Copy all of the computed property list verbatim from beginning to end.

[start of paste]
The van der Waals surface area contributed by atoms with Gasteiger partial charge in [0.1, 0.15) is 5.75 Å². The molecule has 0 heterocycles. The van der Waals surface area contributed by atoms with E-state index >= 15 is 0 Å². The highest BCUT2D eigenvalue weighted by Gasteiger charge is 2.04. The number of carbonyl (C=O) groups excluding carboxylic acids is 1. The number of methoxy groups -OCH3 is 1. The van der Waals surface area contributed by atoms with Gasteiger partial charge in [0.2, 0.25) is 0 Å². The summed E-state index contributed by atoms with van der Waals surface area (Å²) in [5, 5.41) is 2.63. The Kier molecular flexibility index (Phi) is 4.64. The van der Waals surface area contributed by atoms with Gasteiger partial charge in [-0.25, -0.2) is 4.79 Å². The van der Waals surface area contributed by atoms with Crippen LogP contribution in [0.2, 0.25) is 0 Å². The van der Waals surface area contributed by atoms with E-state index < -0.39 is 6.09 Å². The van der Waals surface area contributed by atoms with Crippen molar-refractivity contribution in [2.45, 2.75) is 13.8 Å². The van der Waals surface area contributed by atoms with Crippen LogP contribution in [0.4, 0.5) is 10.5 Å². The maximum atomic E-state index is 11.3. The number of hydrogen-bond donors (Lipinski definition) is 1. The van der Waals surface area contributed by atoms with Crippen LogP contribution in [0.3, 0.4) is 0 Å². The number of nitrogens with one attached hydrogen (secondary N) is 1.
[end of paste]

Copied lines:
The van der Waals surface area contributed by atoms with Gasteiger partial charge in [0.1, 0.15) is 5.75 Å². The molecule has 0 heterocycles. The van der Waals surface area contributed by atoms with E-state index >= 15 is 0 Å². The highest BCUT2D eigenvalue weighted by Gasteiger charge is 2.04. The number of carbonyl (C=O) groups excluding carboxylic acids is 1. The number of methoxy groups -OCH3 is 1. The van der Waals surface area contributed by atoms with Gasteiger partial charge in [0.2, 0.25) is 0 Å². The summed E-state index contributed by atoms with van der Waals surface area (Å²) in [5, 5.41) is 2.63. The Kier molecular flexibility index (Phi) is 4.64. The van der Waals surface area contributed by atoms with Gasteiger partial charge in [-0.25, -0.2) is 4.79 Å². The van der Waals surface area contributed by atoms with Crippen LogP contribution in [0.2, 0.25) is 0 Å². The van der Waals surface area contributed by atoms with E-state index < -0.39 is 6.09 Å². The van der Waals surface area contributed by atoms with Crippen molar-refractivity contribution in [2.45, 2.75) is 13.8 Å². The van der Waals surface area contributed by atoms with Crippen LogP contribution in [0.4, 0.5) is 10.5 Å². The maximum atomic E-state index is 11.3. The number of hydrogen-bond donors (Lipinski definition) is 1. The van der Waals surface area contributed by atoms with Crippen LogP contribution in [0.3, 0.4) is 0 Å². The number of nitrogens with one attached hydrogen (secondary N) is 1.